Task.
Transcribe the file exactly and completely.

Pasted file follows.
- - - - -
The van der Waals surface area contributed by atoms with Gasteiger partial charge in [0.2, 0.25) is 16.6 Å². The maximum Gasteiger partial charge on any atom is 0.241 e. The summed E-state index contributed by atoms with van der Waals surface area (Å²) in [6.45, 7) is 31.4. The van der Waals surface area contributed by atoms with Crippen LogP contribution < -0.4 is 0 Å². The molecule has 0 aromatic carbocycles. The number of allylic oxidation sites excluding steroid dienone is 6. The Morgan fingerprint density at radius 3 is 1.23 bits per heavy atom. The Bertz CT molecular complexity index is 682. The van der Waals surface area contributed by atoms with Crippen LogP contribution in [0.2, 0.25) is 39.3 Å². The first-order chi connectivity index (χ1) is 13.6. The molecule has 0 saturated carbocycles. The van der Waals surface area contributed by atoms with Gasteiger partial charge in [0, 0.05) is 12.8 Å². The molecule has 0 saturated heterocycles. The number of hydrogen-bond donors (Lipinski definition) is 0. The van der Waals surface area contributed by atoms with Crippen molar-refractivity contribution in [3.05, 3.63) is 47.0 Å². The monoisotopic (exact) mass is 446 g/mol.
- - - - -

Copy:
The van der Waals surface area contributed by atoms with Gasteiger partial charge in [0.2, 0.25) is 16.6 Å². The maximum Gasteiger partial charge on any atom is 0.241 e. The summed E-state index contributed by atoms with van der Waals surface area (Å²) in [6.45, 7) is 31.4. The van der Waals surface area contributed by atoms with Crippen LogP contribution < -0.4 is 0 Å². The molecule has 0 aromatic carbocycles. The number of allylic oxidation sites excluding steroid dienone is 6. The Morgan fingerprint density at radius 3 is 1.23 bits per heavy atom. The Bertz CT molecular complexity index is 682. The van der Waals surface area contributed by atoms with Crippen LogP contribution in [0.2, 0.25) is 39.3 Å². The first-order chi connectivity index (χ1) is 13.6. The molecule has 0 saturated carbocycles. The van der Waals surface area contributed by atoms with Gasteiger partial charge in [0, 0.05) is 12.8 Å². The molecule has 0 saturated heterocycles. The number of hydrogen-bond donors (Lipinski definition) is 0. The van der Waals surface area contributed by atoms with Crippen molar-refractivity contribution in [3.05, 3.63) is 47.0 Å². The monoisotopic (exact) mass is 446 g/mol.